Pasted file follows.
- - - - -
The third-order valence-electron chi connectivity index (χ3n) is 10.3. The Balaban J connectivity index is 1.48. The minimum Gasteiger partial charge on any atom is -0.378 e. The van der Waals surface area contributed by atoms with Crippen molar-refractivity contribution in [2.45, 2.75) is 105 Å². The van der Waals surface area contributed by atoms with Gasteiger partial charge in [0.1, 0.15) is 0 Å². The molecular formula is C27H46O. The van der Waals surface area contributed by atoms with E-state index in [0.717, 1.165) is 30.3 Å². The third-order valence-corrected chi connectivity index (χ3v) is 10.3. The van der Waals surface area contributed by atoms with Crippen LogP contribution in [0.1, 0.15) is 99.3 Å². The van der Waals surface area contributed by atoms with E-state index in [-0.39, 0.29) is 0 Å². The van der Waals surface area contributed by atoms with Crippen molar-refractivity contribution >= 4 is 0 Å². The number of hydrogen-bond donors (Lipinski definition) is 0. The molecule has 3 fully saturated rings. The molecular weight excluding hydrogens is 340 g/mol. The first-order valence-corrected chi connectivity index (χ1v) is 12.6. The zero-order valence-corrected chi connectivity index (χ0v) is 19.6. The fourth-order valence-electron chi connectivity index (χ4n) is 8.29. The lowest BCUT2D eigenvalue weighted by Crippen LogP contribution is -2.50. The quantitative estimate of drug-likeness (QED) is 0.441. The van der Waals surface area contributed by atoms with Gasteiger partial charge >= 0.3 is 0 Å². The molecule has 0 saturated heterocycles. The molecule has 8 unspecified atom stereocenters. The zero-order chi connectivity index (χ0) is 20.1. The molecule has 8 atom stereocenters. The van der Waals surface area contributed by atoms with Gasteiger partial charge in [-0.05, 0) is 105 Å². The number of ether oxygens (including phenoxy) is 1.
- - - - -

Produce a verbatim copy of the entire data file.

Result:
The third-order valence-electron chi connectivity index (χ3n) is 10.3. The Balaban J connectivity index is 1.48. The minimum Gasteiger partial charge on any atom is -0.378 e. The van der Waals surface area contributed by atoms with Crippen molar-refractivity contribution in [2.45, 2.75) is 105 Å². The van der Waals surface area contributed by atoms with Gasteiger partial charge in [0.1, 0.15) is 0 Å². The molecular formula is C27H46O. The van der Waals surface area contributed by atoms with E-state index in [0.717, 1.165) is 30.3 Å². The third-order valence-corrected chi connectivity index (χ3v) is 10.3. The van der Waals surface area contributed by atoms with Crippen LogP contribution in [0.1, 0.15) is 99.3 Å². The van der Waals surface area contributed by atoms with E-state index in [-0.39, 0.29) is 0 Å². The van der Waals surface area contributed by atoms with Crippen molar-refractivity contribution >= 4 is 0 Å². The number of hydrogen-bond donors (Lipinski definition) is 0. The molecule has 3 fully saturated rings. The molecular weight excluding hydrogens is 340 g/mol. The first-order valence-corrected chi connectivity index (χ1v) is 12.6. The zero-order valence-corrected chi connectivity index (χ0v) is 19.6. The fourth-order valence-electron chi connectivity index (χ4n) is 8.29. The lowest BCUT2D eigenvalue weighted by Crippen LogP contribution is -2.50. The quantitative estimate of drug-likeness (QED) is 0.441. The van der Waals surface area contributed by atoms with Gasteiger partial charge >= 0.3 is 0 Å². The molecule has 0 saturated heterocycles. The molecule has 8 unspecified atom stereocenters. The zero-order chi connectivity index (χ0) is 20.1. The molecule has 8 atom stereocenters. The van der Waals surface area contributed by atoms with Gasteiger partial charge in [-0.05, 0) is 105 Å². The number of ether oxygens (including phenoxy) is 1.